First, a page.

The gopher tortoise (Gopherus polyphemus) is an expert excavator. Its scaly, stumpy legs and sharp claws are the perfect tools for digging its underground home called a burrow.
Tortoises often have multiple burrows that average 15 feet in length and sometimes go as deep as six feet. Tunnels lead to larger chambers where the air temperature and humidity stays relatively constant, providing a safe refuge from the elements and fire.
Gopher tortoises can only dig their burrows in dry sandy soils with good drainage, and these areas are naturally prone to periodic wildfire. Without fire, some of their favorite food plants, such as native grasses, prickly pear cactus, and saw palmetto berries, can become shaded out as larger trees grow overhead.
Gopher tortoise burrows are especially valuable to other animals that seek refuge underground during fire events and weather extremes. Owls, raccoons, opossums, mice, frogs and snakes, some of which are protected species, can be found using the burrows from time to time. For this reason the gopher tortoise is considered to be a “keystone” species.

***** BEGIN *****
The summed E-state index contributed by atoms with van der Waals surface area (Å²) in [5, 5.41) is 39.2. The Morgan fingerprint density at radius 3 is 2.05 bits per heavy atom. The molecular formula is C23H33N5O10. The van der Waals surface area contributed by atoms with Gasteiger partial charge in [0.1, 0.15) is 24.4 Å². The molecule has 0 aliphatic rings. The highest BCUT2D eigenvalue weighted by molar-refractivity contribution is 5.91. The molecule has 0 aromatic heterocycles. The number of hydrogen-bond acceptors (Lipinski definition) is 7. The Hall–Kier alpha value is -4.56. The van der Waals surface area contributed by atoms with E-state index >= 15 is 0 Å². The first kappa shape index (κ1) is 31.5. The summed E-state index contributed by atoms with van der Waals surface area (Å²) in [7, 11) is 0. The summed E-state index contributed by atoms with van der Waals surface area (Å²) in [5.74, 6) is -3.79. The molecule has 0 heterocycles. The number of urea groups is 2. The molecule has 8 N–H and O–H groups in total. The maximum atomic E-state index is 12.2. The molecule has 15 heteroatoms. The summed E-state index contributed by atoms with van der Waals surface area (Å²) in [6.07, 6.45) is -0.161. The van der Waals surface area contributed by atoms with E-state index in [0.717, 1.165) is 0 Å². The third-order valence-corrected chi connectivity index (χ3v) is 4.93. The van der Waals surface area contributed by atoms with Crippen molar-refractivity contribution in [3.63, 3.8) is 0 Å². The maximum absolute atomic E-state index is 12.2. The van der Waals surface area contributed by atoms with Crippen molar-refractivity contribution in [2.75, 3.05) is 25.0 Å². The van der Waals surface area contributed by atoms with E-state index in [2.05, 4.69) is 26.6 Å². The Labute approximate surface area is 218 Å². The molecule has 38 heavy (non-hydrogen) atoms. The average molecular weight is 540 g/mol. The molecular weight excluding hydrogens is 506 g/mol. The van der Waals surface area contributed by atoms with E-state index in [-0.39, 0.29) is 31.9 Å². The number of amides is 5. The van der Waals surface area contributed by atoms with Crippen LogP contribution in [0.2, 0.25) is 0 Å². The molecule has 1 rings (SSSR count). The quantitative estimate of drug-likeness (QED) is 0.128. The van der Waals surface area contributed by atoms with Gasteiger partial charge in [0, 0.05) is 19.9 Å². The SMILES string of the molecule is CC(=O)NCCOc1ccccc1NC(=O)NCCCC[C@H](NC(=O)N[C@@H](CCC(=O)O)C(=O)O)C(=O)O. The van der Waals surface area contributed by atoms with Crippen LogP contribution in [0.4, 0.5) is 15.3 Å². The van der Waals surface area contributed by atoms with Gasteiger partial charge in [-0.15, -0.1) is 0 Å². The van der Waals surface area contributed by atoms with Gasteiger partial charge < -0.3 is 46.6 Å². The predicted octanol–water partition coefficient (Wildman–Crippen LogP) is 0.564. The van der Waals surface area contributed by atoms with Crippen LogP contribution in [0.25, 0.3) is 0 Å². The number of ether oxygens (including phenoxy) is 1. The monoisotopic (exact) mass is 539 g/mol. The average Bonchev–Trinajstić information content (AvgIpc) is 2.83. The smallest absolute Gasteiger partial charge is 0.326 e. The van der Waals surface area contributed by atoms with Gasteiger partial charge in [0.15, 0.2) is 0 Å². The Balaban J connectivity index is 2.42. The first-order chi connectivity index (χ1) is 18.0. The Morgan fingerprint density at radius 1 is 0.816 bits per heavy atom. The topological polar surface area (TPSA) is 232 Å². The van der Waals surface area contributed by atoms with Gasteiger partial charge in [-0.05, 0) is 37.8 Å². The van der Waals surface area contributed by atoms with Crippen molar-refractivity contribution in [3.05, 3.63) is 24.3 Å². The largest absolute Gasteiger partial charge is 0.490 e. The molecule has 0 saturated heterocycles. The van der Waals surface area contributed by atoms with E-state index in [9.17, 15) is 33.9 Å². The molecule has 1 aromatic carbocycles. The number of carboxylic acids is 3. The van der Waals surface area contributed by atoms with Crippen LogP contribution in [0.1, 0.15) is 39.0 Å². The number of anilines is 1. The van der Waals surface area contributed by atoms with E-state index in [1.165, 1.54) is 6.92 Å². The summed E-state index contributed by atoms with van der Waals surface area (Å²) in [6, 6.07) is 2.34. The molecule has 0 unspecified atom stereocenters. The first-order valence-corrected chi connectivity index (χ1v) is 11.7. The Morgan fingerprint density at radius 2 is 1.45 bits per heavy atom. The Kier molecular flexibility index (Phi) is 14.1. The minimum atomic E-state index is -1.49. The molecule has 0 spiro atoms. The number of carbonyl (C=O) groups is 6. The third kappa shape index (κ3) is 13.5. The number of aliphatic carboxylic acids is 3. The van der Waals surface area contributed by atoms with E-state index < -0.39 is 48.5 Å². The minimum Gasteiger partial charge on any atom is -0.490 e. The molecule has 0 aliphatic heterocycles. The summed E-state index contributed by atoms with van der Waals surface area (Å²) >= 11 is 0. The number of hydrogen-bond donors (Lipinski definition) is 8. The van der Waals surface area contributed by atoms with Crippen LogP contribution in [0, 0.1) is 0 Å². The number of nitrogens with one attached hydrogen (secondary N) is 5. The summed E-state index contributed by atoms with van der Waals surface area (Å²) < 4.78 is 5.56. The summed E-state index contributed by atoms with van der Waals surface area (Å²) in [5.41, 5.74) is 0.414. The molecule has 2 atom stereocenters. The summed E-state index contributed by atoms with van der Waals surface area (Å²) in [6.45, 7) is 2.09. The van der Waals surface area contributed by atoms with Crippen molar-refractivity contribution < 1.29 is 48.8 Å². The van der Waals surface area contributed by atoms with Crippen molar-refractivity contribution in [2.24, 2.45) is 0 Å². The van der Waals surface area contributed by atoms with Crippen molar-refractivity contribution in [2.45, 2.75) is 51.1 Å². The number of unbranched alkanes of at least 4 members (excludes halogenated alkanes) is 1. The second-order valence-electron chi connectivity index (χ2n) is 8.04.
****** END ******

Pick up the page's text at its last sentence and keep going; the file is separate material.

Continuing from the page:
The Rookery Bay National Estuarine Research Reserve contains some of the largest expanses of shrinking gopher tortoise habitat called coastal scrub. Resource managers are identifying and monitoring several tortoise populations on the mainland and on barrier islands. GIS (Geographic Information System) technology is used to document burrow locations and guide management efforts such as invasive exotic plant removal and prescribed fires in the reserve.
The gopher tortoise is listed in Florida as a threatened species, meaning possession, harassment or relocation of these animals is prohibited. It is also illegal to destroy eggs or collapse burrows on private property without a permit. The species is currently under consideration for federal listing upgrade to endangered.
Threats to gopher tortoises include poaching, habitat loss and fragmentation, road mortality, disease and fire suppression. Found from Louisiana to South Carolina, gopher tortoises are the only tortoise species native to Florida.